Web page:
The then opposition People’s Progressive Party (PPP) had capitalized on the food bans and restrictions by reinforcing to, among others, its mainly East Indian support base that the PNC was  depriving it of roti and dahl.

Ironically, up to May 2015 when the PPP-Civic lost the elections, then Agriculture Minister Dr. Leslie Ramsammy had been considering various initiatives to increase the production and consumption of cassava flour as part of a Caribbean Community (Caricom) food security initiative.

Noting that he recently appealed to farmers at Parika to sell more of their sweet potatoes to fast food restaurants, President Granger said greater efforts must be made to increase the consumption of locally produced food.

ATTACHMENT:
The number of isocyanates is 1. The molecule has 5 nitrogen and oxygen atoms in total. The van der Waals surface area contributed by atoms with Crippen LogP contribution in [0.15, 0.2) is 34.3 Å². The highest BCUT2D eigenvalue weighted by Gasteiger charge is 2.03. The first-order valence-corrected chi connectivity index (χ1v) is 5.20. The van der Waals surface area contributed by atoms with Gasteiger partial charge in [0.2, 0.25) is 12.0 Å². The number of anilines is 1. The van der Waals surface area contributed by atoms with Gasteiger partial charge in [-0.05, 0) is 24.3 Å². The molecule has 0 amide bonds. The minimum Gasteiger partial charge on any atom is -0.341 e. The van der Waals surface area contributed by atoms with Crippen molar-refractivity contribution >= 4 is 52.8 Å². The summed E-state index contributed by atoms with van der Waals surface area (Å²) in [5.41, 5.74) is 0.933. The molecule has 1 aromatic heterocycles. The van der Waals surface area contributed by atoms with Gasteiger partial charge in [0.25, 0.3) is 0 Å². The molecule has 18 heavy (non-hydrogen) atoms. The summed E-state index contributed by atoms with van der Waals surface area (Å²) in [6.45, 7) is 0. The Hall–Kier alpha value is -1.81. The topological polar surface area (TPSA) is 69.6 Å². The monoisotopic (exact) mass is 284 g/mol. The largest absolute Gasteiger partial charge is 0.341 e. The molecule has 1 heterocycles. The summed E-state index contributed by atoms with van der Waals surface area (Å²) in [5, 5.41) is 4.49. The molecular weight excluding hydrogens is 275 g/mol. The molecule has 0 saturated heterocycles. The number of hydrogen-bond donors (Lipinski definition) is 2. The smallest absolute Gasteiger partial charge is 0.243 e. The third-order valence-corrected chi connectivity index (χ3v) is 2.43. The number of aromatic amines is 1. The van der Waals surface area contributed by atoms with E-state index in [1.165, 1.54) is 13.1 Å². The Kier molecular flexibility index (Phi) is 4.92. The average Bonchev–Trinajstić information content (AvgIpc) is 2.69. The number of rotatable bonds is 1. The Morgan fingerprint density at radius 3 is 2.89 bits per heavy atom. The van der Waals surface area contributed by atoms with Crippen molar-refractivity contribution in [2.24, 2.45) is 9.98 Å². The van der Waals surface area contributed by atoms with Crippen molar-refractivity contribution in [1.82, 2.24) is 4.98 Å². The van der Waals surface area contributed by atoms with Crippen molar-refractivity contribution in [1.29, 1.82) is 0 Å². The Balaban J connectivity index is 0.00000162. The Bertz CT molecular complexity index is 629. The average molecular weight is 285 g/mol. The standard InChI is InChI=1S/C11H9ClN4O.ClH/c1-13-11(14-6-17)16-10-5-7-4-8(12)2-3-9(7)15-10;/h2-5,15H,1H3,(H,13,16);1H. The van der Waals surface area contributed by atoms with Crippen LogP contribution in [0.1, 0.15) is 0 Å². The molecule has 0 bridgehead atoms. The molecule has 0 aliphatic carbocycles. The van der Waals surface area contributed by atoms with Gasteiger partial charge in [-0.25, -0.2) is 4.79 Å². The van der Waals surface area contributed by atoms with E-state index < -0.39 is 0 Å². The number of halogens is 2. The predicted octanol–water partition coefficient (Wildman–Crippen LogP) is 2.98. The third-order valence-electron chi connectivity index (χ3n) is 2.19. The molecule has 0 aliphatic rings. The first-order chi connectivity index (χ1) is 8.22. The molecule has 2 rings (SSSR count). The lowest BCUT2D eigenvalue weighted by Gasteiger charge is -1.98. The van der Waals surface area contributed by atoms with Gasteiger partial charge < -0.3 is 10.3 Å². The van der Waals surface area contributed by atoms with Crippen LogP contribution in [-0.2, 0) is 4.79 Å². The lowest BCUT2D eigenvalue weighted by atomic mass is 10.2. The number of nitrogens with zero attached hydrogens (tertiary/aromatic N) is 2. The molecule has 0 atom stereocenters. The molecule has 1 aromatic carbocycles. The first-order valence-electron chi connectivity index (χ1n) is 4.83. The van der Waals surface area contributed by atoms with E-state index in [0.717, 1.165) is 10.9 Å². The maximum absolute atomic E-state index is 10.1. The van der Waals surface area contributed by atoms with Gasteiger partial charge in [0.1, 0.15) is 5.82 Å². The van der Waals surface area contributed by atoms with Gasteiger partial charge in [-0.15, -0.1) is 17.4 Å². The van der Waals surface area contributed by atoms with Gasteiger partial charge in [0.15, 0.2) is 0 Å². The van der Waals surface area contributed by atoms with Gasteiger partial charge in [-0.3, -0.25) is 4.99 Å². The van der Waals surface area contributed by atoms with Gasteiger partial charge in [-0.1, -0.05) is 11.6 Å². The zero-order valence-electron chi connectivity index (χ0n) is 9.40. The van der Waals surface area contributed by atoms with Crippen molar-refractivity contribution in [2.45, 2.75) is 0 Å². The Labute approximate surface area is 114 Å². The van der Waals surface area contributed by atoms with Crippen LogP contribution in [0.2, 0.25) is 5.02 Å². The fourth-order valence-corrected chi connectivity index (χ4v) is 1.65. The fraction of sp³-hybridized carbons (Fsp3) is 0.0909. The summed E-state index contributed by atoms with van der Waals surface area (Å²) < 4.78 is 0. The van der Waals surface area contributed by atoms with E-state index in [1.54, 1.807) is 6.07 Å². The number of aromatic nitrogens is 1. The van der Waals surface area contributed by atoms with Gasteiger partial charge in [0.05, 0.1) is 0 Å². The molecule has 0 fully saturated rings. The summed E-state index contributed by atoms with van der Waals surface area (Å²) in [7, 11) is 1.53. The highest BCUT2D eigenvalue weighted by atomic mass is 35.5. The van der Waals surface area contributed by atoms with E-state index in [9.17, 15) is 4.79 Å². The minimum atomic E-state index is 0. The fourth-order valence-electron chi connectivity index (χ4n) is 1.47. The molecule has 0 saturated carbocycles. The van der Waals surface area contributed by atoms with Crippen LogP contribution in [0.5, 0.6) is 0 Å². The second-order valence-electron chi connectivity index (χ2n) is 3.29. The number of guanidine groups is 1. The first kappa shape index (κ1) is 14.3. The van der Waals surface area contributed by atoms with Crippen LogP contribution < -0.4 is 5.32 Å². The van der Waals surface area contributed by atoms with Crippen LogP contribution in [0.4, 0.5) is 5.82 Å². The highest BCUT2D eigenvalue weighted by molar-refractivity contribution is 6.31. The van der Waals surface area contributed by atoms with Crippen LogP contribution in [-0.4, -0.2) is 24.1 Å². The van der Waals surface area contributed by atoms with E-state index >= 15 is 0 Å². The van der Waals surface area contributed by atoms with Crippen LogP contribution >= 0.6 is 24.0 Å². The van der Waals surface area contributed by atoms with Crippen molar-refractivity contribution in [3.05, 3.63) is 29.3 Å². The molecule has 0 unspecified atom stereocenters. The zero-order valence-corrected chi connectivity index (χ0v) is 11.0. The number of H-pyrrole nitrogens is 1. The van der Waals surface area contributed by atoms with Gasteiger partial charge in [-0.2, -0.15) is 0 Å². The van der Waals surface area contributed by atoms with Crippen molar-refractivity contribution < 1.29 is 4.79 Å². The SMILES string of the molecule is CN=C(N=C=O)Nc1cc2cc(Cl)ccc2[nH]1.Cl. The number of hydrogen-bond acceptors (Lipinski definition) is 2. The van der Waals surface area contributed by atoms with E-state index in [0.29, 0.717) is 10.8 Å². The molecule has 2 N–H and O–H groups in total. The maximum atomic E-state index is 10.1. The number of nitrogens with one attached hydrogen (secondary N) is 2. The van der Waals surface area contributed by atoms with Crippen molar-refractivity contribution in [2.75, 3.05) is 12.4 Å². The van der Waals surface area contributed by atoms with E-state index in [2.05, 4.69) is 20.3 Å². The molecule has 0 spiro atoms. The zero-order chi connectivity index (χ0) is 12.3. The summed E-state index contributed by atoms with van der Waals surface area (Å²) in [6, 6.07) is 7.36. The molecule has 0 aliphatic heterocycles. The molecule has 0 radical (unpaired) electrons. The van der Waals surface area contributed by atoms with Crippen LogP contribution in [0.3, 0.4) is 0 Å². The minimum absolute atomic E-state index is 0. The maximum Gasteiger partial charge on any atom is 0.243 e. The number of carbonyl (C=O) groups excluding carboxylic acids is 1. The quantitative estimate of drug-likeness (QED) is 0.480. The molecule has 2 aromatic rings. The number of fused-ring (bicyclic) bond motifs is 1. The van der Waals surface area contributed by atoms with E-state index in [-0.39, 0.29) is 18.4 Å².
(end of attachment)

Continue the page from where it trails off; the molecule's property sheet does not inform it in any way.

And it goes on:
“I don’t think we are doing enough but more can be done that in that regard but in order to push it in the private sector and – there will be political resistance as well- but this something we can overcome but I agree with you more could be done,” he said. He added that there was no mechanism in place for Dr. Forde’s suggested integrated economic approach.

Ambassador to Geneva, Dr. John "Deep" Forde.

Ambassador to Geneva, Dr. John “Deep” Forde.

Ambassador Forde noted that Barbados’ largest bakery, Purity Bread, uses 40 percent cassava flour and 60 percent wheaten flour to produce more than 62 percent of its bread and four coffee shops on that Caribbean island sell 100 percent cassava carambola muffin with the carambola being imported from Guyana.

“The emphasis here for me and the point I am trying to make is  the public policy leadership that says every prison, every hospital, every school must be using bread that is forty percent cassava, must be utilizing our domestic commodities,” said Forde.